How do we choose between destitution and exploitation?
A new project exploring uncharted territory in the homeless community
ABOUT THE AUTHOR
Emily Kenway is a PhD candidate in Social Policy at the University of Edinburgh. She has spent over a decade working on social justice issues, with a particular focus on exploitation. Her first book, ‘The Truth about Modern Slavery’ (Pluto Press 2021), problematised the reframing of exploitation as ‘modern slavery’ and was described as a ‘powerful treatise’ in the Guardian. Her next book, ‘Who Cares: the hidden crisis of caregiving and how we solve it’ (Hachette, 2023) uses her personal experience to explore unpaid care and has been endorsed by Lady Brenda Hale and Silvia Federici, among others. She sits on the boards of Common Wealth think tank, which advocates for democratic ownership, and National Ugly Mugs, which aims to prevent violence to sex workers.
If you would like to keep in touch with Emily’s research, please email her at firstname.lastname@example.org. Further updates will also be shared here, on the CRFR blog.
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When a man drove up to Mark in an expensive car and offered him work, Mark thought it sounded excellent. It was 2009 and he’d fallen on hard times. In fact, he was homeless. The man said he’d pay Mark £50 a day, give him food and somewhere to stay. Mark said yes, but quickly found himself being trafficked into exploitative work around the south of England. He worked 18-hour days for little or no pay, and he wasn’t alone: there were around 20 workers being exploited by the same boss and his family. Physical punishments were doled out for not working quickly enough and some of them had their heads shaved. According to Mark, “it was very much like a concentration camp.”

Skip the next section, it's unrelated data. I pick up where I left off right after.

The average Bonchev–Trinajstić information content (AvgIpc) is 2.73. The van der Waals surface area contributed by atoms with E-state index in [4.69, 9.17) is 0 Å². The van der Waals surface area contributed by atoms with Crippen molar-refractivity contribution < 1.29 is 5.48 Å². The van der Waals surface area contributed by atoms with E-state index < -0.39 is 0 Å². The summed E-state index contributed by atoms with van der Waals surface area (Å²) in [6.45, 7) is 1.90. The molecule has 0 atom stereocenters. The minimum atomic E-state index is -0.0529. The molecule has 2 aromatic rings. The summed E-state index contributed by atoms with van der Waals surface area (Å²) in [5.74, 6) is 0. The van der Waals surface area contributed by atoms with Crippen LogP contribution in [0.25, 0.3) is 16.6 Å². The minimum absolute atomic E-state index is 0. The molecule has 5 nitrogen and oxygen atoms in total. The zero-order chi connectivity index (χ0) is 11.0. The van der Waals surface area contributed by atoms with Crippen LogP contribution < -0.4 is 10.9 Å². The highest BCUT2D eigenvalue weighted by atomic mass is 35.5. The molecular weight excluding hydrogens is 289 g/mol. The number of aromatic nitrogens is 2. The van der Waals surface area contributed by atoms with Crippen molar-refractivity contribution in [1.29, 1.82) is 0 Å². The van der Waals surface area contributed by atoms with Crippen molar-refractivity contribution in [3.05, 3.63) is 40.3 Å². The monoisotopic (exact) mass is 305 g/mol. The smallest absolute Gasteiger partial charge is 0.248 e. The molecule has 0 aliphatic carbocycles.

Mark’s story is shocking but not unique. A slew of court cases, reports from charities and research publications have found links between homelessness and exploitation. These include Operation Fort, a major court case in which traffickers targeted homeless people in Poland to bring them into exploitation in the UK, pioneering work by The Passage homelessness charity in London identifies and supports currently homeless victims of modern slavery offences, and research reports such as Cockbain and Brayley-Morris (2017) which examined three trafficking court cases in the casual construction industry and in which all 19 victims had been homeless at the time of their recruitment by exploiters.
Usually, these terrible circumstances are captured under the rubric of ‘modern slavery’, an umbrella term popularised through the 2010s to mean a range of exploitative circumstances, including forced labour, human trafficking, and domestic servitude, each with their own legal definition. There is often a sense of novelty about these terms and the situations that underlie them, but this is ahistorical. Rather than being a product of a particular moment in history, people experiencing homelessness – that is, people at the very bottom of our economic system, exiled from social norms and comforts, and potentially with other factors contributing to vulnerability – have been subject to forms of exploitation throughout history. Sometimes that exploitation has been state-sanctioned, like workhouse and prison labour, and sometimes it has been perpetrated through interpersonal violence, but it has never been absent. What is relatively new, however, is our policy commitment to tackle exploitation and to treat it as a crime. The 2015 government made this a matter of statute with the Modern Slavery Act. An array of policy commitments, programmes and funded projects have attempted to prevent severe exploitation from occurring, to protect those who’ve experienced it, and to prosecute the individual perpetrators. Accordingly, we have a criminal justice and social policy aim to tackle exploitation. This requires us to understand how and why exploitation occurs, so we can stop it before it starts.